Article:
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Mind-body problem.

Psychosocial stress may be a factor in the development of bacterial vaginosis, a condition that can lead to adverse obstetric outcomes, genital tract infections and increased susceptibility to STDs.(1) In a yearlong longitudinal study of nonpregnant 15-44-year-old women attending an Alabama clinic, the odds that a woman had bacterial vaginosis at the time of any given visit increased by 10% for every one-point increase in her score on a standard scale measuring psychosocial stress. Moreover, the odds that a woman who did not have bacterial vaginosis at one visit had it at the next rose by 29% for every one-point increase on the stress scale. These associations were statistically significant and were independent of the effects of demographic and behavioral characteristics.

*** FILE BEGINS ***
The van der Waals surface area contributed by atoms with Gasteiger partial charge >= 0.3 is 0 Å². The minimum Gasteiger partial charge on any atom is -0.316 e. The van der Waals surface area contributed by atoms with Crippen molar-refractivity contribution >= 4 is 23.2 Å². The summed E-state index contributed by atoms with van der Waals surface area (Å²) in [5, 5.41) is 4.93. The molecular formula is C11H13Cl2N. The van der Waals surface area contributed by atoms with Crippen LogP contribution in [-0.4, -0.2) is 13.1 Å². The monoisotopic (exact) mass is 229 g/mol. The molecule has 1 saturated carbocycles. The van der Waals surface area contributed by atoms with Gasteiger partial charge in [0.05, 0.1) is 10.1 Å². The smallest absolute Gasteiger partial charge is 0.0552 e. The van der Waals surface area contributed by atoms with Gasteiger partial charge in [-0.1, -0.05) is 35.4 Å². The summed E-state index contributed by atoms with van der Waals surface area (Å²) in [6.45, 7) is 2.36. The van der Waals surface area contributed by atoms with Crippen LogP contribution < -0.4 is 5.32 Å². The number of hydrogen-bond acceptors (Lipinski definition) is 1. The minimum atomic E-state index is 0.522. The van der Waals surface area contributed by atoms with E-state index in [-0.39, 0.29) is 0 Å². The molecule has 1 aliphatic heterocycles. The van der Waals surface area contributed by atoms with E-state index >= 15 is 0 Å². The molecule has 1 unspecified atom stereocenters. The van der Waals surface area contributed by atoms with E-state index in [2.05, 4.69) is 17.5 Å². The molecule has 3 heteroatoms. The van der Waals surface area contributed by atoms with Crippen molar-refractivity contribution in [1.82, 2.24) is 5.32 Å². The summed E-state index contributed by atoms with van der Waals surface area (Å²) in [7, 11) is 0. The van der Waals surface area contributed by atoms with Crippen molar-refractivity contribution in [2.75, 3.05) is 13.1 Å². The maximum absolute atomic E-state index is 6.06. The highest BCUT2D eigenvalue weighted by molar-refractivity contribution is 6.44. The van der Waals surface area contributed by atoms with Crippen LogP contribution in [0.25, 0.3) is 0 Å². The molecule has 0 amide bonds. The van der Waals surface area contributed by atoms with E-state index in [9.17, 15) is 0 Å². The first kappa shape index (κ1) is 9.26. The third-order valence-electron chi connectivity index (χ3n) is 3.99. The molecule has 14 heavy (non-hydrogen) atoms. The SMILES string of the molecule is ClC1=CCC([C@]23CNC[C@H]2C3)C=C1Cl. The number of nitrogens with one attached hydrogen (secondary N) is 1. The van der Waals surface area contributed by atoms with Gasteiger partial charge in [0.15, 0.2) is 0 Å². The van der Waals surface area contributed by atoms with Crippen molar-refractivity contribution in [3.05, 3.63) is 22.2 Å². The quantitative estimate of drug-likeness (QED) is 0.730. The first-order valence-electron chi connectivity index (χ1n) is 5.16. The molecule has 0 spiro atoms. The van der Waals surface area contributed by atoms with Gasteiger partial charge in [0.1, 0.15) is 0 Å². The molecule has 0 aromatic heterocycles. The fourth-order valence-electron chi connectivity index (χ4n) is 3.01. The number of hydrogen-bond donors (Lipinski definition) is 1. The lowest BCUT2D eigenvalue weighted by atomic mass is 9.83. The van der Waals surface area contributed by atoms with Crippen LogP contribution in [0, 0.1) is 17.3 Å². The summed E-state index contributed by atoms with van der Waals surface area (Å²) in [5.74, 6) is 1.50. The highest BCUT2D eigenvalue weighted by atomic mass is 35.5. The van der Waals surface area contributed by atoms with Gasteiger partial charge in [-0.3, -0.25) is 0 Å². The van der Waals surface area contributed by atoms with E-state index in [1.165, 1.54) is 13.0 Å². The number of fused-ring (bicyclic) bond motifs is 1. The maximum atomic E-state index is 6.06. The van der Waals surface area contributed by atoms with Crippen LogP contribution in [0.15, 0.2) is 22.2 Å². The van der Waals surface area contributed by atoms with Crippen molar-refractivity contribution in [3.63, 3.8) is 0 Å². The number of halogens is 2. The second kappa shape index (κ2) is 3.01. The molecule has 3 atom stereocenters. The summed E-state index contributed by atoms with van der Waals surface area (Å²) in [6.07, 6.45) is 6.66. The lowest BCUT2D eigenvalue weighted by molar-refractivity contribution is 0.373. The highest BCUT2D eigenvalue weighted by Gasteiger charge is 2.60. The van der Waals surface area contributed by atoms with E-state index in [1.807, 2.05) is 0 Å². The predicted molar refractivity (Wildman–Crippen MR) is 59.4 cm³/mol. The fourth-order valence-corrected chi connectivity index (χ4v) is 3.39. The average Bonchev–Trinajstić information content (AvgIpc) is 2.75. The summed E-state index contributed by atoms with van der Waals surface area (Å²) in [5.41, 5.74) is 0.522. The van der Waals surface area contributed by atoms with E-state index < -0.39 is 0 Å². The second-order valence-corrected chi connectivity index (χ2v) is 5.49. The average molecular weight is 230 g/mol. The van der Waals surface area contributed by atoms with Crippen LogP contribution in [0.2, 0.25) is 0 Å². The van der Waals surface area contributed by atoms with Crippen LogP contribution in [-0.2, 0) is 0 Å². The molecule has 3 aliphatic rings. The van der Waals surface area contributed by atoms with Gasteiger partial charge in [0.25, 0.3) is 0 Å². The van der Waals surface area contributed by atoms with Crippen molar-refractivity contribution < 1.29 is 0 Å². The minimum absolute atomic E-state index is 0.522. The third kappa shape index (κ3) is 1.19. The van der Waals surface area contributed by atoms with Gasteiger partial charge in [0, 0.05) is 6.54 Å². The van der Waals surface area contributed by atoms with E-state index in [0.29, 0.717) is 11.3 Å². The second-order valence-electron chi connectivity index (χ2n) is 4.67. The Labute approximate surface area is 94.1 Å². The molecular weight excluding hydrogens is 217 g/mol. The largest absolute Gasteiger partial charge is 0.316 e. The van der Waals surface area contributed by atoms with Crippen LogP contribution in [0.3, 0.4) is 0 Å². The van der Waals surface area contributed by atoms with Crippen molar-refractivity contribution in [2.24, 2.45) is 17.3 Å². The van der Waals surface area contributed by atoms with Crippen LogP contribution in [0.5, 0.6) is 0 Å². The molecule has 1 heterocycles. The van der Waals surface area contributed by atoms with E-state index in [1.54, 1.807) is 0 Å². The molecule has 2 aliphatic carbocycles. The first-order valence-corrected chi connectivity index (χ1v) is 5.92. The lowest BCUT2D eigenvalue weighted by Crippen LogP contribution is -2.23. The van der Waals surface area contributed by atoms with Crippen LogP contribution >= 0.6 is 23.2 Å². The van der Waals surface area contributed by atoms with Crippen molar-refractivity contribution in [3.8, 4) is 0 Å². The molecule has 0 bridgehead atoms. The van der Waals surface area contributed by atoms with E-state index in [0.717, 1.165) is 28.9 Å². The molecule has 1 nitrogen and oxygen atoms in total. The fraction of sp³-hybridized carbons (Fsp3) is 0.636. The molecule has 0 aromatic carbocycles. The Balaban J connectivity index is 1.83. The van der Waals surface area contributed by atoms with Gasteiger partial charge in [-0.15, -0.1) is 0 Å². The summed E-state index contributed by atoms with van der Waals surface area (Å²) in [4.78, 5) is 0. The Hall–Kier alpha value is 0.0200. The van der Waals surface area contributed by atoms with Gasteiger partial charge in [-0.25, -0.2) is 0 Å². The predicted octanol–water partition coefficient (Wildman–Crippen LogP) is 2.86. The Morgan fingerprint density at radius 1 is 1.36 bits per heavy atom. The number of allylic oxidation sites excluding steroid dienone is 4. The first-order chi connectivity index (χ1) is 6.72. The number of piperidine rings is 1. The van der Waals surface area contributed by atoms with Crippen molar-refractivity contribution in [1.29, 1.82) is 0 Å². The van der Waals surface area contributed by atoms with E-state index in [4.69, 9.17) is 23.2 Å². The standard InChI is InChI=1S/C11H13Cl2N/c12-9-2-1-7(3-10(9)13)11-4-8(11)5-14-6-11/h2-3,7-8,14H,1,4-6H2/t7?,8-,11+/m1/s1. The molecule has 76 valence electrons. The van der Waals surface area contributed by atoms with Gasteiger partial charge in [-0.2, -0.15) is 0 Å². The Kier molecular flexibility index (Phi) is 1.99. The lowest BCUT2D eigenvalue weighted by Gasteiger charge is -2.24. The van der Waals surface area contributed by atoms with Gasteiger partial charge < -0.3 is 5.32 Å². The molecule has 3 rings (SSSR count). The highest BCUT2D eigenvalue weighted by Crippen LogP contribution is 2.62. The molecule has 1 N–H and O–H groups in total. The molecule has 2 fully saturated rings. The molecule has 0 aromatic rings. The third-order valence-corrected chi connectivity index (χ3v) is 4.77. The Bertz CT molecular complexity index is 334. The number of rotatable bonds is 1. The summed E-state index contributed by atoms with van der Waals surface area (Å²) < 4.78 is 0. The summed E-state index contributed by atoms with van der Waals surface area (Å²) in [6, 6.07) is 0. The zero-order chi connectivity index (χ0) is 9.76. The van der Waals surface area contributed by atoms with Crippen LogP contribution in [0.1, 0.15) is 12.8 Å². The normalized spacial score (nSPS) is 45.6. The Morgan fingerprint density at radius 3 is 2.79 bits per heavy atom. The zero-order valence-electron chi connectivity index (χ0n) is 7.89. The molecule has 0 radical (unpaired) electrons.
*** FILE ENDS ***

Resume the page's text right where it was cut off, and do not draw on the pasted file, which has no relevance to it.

According to the researchers, the findings suggest that the effect of stress "is related to the development of [bacterial vaginosis] rather than its maintenance over time"; the investigators acknowledge the need for additional research exploring the mechanisms underlying this effect.

(1.) Nansel TR et al., The association of psychosocial stress and bacterial vaginosis in a longitudinal cohort, American Journal of Obstetrics and Gynecology, 2006, 194(2):381-386.
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Title Annotation:FYI; psychosocial stress may cause bacterial vaginosis
Publication:Perspectives on Sexual and Reproductive Health
Article Type:Brief article
Geographic Code:1USA
Date:Jun 1, 2006
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